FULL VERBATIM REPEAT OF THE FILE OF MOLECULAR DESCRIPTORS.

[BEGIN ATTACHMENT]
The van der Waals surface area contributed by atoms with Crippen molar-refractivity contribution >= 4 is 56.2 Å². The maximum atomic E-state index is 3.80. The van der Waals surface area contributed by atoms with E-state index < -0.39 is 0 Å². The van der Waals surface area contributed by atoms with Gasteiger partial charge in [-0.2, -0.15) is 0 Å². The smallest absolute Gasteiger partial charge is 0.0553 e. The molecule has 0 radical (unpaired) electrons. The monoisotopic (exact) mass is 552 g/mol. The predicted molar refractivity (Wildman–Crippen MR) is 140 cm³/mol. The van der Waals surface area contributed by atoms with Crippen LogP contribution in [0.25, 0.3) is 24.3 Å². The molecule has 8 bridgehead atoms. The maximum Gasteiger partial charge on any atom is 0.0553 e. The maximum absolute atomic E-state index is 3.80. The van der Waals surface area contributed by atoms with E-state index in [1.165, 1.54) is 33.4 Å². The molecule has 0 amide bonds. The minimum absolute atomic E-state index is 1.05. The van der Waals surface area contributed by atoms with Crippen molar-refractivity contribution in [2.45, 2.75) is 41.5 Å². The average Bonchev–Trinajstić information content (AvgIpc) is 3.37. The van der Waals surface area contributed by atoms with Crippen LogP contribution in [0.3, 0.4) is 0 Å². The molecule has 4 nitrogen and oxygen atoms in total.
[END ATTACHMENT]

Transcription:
The van der Waals surface area contributed by atoms with Crippen molar-refractivity contribution >= 4 is 56.2 Å². The maximum atomic E-state index is 3.80. The van der Waals surface area contributed by atoms with E-state index < -0.39 is 0 Å². The van der Waals surface area contributed by atoms with Gasteiger partial charge in [-0.2, -0.15) is 0 Å². The smallest absolute Gasteiger partial charge is 0.0553 e. The molecule has 0 radical (unpaired) electrons. The monoisotopic (exact) mass is 552 g/mol. The predicted molar refractivity (Wildman–Crippen MR) is 140 cm³/mol. The van der Waals surface area contributed by atoms with Crippen LogP contribution in [0.25, 0.3) is 24.3 Å². The molecule has 8 bridgehead atoms. The maximum Gasteiger partial charge on any atom is 0.0553 e. The maximum absolute atomic E-state index is 3.80. The van der Waals surface area contributed by atoms with E-state index in [1.165, 1.54) is 33.4 Å². The molecule has 0 amide bonds. The minimum absolute atomic E-state index is 1.05. The van der Waals surface area contributed by atoms with Crippen molar-refractivity contribution in [2.45, 2.75) is 41.5 Å². The average Bonchev–Trinajstić information content (AvgIpc) is 3.37. The van der Waals surface area contributed by atoms with Crippen LogP contribution in [0.3, 0.4) is 0 Å². The molecule has 4 nitrogen and oxygen atoms in total.